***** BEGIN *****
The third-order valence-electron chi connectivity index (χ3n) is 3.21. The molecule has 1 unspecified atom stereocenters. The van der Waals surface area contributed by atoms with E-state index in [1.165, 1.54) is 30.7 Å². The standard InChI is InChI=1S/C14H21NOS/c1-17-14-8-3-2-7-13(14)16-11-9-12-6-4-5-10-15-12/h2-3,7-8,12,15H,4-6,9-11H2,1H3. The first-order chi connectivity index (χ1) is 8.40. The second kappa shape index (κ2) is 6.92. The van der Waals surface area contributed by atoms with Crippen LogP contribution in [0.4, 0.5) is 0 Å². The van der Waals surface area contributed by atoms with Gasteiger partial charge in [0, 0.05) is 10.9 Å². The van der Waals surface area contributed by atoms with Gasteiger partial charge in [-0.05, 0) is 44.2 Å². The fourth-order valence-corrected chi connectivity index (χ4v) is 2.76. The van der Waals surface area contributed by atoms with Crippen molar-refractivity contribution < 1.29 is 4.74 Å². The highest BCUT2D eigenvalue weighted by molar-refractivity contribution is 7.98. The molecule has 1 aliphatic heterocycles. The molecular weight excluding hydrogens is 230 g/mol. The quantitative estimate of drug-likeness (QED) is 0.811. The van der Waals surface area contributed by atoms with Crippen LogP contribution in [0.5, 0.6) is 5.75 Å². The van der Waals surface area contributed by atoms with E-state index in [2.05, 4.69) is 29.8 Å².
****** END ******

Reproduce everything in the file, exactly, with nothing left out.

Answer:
The third-order valence-electron chi connectivity index (χ3n) is 3.21. The molecule has 1 unspecified atom stereocenters. The van der Waals surface area contributed by atoms with E-state index in [1.165, 1.54) is 30.7 Å². The standard InChI is InChI=1S/C14H21NOS/c1-17-14-8-3-2-7-13(14)16-11-9-12-6-4-5-10-15-12/h2-3,7-8,12,15H,4-6,9-11H2,1H3. The first-order chi connectivity index (χ1) is 8.40. The second kappa shape index (κ2) is 6.92. The van der Waals surface area contributed by atoms with Crippen LogP contribution in [0.4, 0.5) is 0 Å². The van der Waals surface area contributed by atoms with Gasteiger partial charge in [0, 0.05) is 10.9 Å². The van der Waals surface area contributed by atoms with Gasteiger partial charge in [-0.05, 0) is 44.2 Å². The fourth-order valence-corrected chi connectivity index (χ4v) is 2.76. The van der Waals surface area contributed by atoms with Crippen molar-refractivity contribution < 1.29 is 4.74 Å². The highest BCUT2D eigenvalue weighted by molar-refractivity contribution is 7.98. The molecule has 1 aliphatic heterocycles. The molecular weight excluding hydrogens is 230 g/mol. The quantitative estimate of drug-likeness (QED) is 0.811. The van der Waals surface area contributed by atoms with Crippen LogP contribution in [0.5, 0.6) is 5.75 Å². The van der Waals surface area contributed by atoms with E-state index in [2.05, 4.69) is 29.8 Å².